Those preoccupations get their most troubling examination in a room in which Viola’s Nantes Triptych faces off against the Taddei Tondo, that crowning glory of the Royal Academy’s permanent collection. Michelangelo’s circular marble depicts in relief the infant Christ shying away from the proffered hand of his playmate, John the Baptist, which holds a flapping songbird. Historians have suggested the bird to be a goldfinch – the same bird that was said to have removed a thorn from Christ’s head on the road to Calvary – and that his gesture of fear, his instinct to lie across his mother’s lap, contains in its outline a premonition of his death and the deposition from the cross.
Viola takes this triangular drama of death in life and glosses it over three screens on the wall opposite. On the left a woman kneels, cradled by her lavishly moustached husband, panting in the later stages of labour, her face in closeup seized by contractions, before eventually cradling a child. In the middle a man is captured in one of Viola’s trademark flotation tanks, treading water, clothes hanging loose about him. And in the third we are focused on the sunken face of a woman (the artist’s mother) struggling with her dying breaths on a hospital bed, the oxygen tube like an umbilical cord.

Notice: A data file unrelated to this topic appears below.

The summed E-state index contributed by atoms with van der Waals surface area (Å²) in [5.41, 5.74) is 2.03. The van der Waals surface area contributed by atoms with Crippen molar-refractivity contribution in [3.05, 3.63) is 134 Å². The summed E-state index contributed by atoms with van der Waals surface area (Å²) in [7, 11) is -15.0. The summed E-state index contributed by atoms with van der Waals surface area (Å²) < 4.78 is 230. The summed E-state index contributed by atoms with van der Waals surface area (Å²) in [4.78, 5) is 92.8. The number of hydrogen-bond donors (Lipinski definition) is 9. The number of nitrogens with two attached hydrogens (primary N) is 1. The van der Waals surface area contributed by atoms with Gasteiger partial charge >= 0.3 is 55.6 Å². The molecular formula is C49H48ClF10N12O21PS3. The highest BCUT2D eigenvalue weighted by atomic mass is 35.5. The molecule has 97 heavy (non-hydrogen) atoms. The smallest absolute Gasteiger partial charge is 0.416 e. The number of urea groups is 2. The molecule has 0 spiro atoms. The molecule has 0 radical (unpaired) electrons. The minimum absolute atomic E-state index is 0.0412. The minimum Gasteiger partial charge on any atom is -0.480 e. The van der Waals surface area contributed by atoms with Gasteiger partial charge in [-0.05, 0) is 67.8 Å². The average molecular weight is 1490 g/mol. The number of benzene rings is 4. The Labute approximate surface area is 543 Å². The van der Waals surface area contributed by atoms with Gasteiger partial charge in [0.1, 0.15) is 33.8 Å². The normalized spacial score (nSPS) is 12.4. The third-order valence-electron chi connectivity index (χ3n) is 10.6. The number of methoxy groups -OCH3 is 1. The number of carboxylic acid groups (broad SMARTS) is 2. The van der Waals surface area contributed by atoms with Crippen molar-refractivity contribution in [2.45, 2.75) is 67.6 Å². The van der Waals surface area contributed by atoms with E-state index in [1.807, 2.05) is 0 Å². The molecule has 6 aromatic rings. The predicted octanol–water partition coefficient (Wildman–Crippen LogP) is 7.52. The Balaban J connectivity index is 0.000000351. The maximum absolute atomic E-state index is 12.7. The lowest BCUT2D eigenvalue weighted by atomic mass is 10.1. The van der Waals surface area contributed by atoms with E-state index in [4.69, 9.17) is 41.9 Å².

The first and last of the films, privately poignant, are made voyeuristic by having them perform as symbols in this clunky narrative. The central panel is the most revealing of Viola’s abiding difficulty, however. When faced with the challenge of depicting life – that invariably fascinating state between the birth and death – he finds himself never able to offer much more than images of suspended animation. In the Taddei Tondo, the fragment of believable experience involving the infants and the captive bird, Michelangelo captured in stone something both fleetingly human and irresistibly alive. If life only involves holding one’s breath under water – as we are invited to imagine of the central figure in Viola’s Triptych, or, for that matter, the eight fully-clothed “Dreamers” submerged on film in another in another room – death quickly comes to seem quite a welcome release.